Let us look first at what Paul is not saying.  In the book of Romans, also written by Paul, he writes, “Rejoice with those who rejoice, weep with those who weep” (12:15).  So Paul is not telling the Romans to compel (AKA force) people to rejoice, so it is safe to say Paul was not telling the Philippians or us to do so either.  In Romans Paul is calling for solidarity and acceptance of a person (or ourselves) whatever they are feeling.  To spout pithy proverbs of happiness to someone who is in despair will only be salt in the wound as the saying goes.  While there may be a time for this, it needs to be the exception and not the rule.  Many times the most valuable thing we have to offer someone is not our words, but our silent presence. Our willingness to sit with someone and experience to some small degree what they are experiencing says more than the most well crafted declaration of support or encouragement.  There were a lot of things Job’s friends did wrong when they tried to help Job with his troubles, but they started off on a good foot: they say with him for seven days and seven nights (Job 2:13) before they said anything to him.

The statistic I quoted above means that of the 400 or so people sitting in this sanctuary, approximately 40 of you suffer from depression or some sort of mood disorder.  The rest of you probably know someone who suffers from depression whether you are aware of it or not.  If you suffer from depression yourself, there may have been times where well meaning people used this passage from Philippians, or another like it, as an attempt to encourage you to “just think positive and rejoice.”  For this, I must apologize.  Sometimes our most sincere attempts to help someone we love actually make things worse.  On ther other hand, maybe you have been the one who did the “encouraging.”  To you I say, take heart.  God knows your heart and loves the person you hoped to help more than any of us ever could.  That doesn’t mean we don’t need to think about these things. That is in fact, part of the reason we are talking about it today.  It does mean that we don’t need to beat ourselves up about it.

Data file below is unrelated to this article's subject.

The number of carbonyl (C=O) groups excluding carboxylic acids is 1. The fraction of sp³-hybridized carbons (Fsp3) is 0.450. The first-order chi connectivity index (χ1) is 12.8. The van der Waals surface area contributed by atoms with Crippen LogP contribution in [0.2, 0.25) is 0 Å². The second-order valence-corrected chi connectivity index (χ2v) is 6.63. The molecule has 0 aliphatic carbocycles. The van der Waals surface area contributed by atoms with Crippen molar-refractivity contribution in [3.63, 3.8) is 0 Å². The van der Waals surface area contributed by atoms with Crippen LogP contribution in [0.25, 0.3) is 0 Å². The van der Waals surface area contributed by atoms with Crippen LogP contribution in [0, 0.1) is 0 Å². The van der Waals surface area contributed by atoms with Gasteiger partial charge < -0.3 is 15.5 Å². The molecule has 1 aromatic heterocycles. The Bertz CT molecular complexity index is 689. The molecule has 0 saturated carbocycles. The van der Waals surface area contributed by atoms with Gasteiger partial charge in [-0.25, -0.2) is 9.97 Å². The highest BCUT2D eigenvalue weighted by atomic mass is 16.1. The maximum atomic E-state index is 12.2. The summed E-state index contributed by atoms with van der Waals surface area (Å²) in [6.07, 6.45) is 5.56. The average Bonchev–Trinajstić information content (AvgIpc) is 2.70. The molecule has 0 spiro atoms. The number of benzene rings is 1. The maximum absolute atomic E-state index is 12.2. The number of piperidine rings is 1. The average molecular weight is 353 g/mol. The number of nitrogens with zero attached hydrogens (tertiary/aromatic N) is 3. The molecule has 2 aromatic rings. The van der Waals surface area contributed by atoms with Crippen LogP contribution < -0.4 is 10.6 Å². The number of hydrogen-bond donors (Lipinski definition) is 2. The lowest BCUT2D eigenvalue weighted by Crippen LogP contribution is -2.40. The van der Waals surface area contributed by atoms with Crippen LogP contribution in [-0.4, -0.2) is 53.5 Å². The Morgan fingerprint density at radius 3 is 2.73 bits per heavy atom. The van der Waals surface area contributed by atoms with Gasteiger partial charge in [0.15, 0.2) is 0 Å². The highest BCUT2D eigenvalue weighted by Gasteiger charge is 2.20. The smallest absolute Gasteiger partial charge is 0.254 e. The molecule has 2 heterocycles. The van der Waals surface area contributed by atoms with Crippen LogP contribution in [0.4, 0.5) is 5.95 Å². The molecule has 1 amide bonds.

Depression is a tricky thing.  Just because someone is sad doesn’t mean they are depressed.  And just because someone is depressed doesn’t mean they apear sad to those around them.  So here are the signs of depression as defined by the National Institute of Mental Health:

  • Persistent sad, anxious or “empty” feelings
  • Feelings of hopelessness and/or pessimism
  • Feelings of guilt, worthlessness and/or helplessness
  • Irritability, restlessness
  • Loss of interest in activities or hobbies once pleasurable,
  • Fatigue and decreased energy
  • Difficulty concentrating, remembering details and making decisions
  • Insomnia, early–morning wakefulness, or excessive sleeping
  • Overeating, or appetite loss
  • Thoughts of suicide, suicide attempts
  • Persistent aches or pains, headaches, cramps or digestive problems that do not ease even with treatment[5]


They also note that “people with depressive illnesses do not all experience the same symptoms. The severity, frequency and duration of symptoms will vary depending on the individual and his or her particular illness.”[6] If you think you or someone you know might be suffering from depression, please tell someone you trust and ask them to help you figure out where to seek help.